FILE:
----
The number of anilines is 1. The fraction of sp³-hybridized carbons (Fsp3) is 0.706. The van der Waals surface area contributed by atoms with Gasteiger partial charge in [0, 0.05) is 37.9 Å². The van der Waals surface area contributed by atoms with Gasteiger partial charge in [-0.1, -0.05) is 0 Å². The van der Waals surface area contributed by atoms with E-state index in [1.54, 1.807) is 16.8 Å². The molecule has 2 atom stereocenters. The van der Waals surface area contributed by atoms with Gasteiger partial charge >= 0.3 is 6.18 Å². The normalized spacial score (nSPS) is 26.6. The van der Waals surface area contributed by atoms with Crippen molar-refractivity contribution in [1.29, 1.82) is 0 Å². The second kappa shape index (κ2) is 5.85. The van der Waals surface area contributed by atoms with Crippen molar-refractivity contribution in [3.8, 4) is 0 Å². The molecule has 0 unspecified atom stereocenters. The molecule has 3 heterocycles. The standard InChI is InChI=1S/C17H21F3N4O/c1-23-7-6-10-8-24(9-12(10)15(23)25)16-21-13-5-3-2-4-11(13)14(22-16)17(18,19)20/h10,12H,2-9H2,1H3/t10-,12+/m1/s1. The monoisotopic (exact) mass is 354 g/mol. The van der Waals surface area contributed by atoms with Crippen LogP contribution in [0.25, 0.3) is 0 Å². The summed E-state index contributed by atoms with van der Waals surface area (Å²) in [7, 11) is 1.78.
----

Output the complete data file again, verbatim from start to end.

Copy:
The number of anilines is 1. The fraction of sp³-hybridized carbons (Fsp3) is 0.706. The van der Waals surface area contributed by atoms with Gasteiger partial charge in [0, 0.05) is 37.9 Å². The van der Waals surface area contributed by atoms with Gasteiger partial charge in [-0.1, -0.05) is 0 Å². The van der Waals surface area contributed by atoms with E-state index in [1.54, 1.807) is 16.8 Å². The molecule has 2 atom stereocenters. The van der Waals surface area contributed by atoms with Gasteiger partial charge >= 0.3 is 6.18 Å². The normalized spacial score (nSPS) is 26.6. The van der Waals surface area contributed by atoms with Crippen molar-refractivity contribution in [1.29, 1.82) is 0 Å². The second kappa shape index (κ2) is 5.85. The van der Waals surface area contributed by atoms with Crippen molar-refractivity contribution in [3.8, 4) is 0 Å². The molecule has 0 unspecified atom stereocenters. The molecule has 3 heterocycles. The standard InChI is InChI=1S/C17H21F3N4O/c1-23-7-6-10-8-24(9-12(10)15(23)25)16-21-13-5-3-2-4-11(13)14(22-16)17(18,19)20/h10,12H,2-9H2,1H3/t10-,12+/m1/s1. The monoisotopic (exact) mass is 354 g/mol. The van der Waals surface area contributed by atoms with Crippen LogP contribution in [0.25, 0.3) is 0 Å². The summed E-state index contributed by atoms with van der Waals surface area (Å²) in [7, 11) is 1.78.